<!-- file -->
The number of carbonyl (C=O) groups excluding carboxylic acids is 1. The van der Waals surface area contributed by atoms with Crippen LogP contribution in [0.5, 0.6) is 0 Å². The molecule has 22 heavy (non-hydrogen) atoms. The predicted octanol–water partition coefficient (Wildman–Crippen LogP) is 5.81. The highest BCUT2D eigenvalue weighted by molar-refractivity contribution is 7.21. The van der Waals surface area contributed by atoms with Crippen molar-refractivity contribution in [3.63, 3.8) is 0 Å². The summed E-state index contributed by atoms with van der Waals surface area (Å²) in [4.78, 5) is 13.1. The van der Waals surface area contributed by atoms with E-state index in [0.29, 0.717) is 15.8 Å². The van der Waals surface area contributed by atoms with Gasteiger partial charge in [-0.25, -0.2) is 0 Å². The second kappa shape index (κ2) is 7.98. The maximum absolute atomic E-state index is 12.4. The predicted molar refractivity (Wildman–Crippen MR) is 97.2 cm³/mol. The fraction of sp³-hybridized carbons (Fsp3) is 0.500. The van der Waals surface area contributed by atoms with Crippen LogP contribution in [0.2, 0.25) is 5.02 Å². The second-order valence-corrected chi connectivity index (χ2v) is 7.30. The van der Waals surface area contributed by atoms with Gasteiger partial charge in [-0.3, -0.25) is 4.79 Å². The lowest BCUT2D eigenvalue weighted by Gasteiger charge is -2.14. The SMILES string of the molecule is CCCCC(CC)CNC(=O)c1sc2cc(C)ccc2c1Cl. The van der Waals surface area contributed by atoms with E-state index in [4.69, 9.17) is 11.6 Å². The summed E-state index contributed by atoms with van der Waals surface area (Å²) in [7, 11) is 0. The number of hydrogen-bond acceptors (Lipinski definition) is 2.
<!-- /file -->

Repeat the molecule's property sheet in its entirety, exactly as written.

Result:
The number of carbonyl (C=O) groups excluding carboxylic acids is 1. The van der Waals surface area contributed by atoms with Crippen LogP contribution in [0.5, 0.6) is 0 Å². The molecule has 22 heavy (non-hydrogen) atoms. The predicted octanol–water partition coefficient (Wildman–Crippen LogP) is 5.81. The highest BCUT2D eigenvalue weighted by molar-refractivity contribution is 7.21. The van der Waals surface area contributed by atoms with Crippen molar-refractivity contribution in [3.63, 3.8) is 0 Å². The summed E-state index contributed by atoms with van der Waals surface area (Å²) in [4.78, 5) is 13.1. The van der Waals surface area contributed by atoms with E-state index in [0.29, 0.717) is 15.8 Å². The van der Waals surface area contributed by atoms with Gasteiger partial charge in [-0.25, -0.2) is 0 Å². The second kappa shape index (κ2) is 7.98. The maximum absolute atomic E-state index is 12.4. The predicted molar refractivity (Wildman–Crippen MR) is 97.2 cm³/mol. The fraction of sp³-hybridized carbons (Fsp3) is 0.500. The van der Waals surface area contributed by atoms with Crippen LogP contribution in [0.2, 0.25) is 5.02 Å². The second-order valence-corrected chi connectivity index (χ2v) is 7.30. The van der Waals surface area contributed by atoms with Gasteiger partial charge in [-0.3, -0.25) is 4.79 Å². The lowest BCUT2D eigenvalue weighted by Gasteiger charge is -2.14. The SMILES string of the molecule is CCCCC(CC)CNC(=O)c1sc2cc(C)ccc2c1Cl. The van der Waals surface area contributed by atoms with E-state index in [4.69, 9.17) is 11.6 Å². The summed E-state index contributed by atoms with van der Waals surface area (Å²) in [7, 11) is 0. The number of hydrogen-bond acceptors (Lipinski definition) is 2.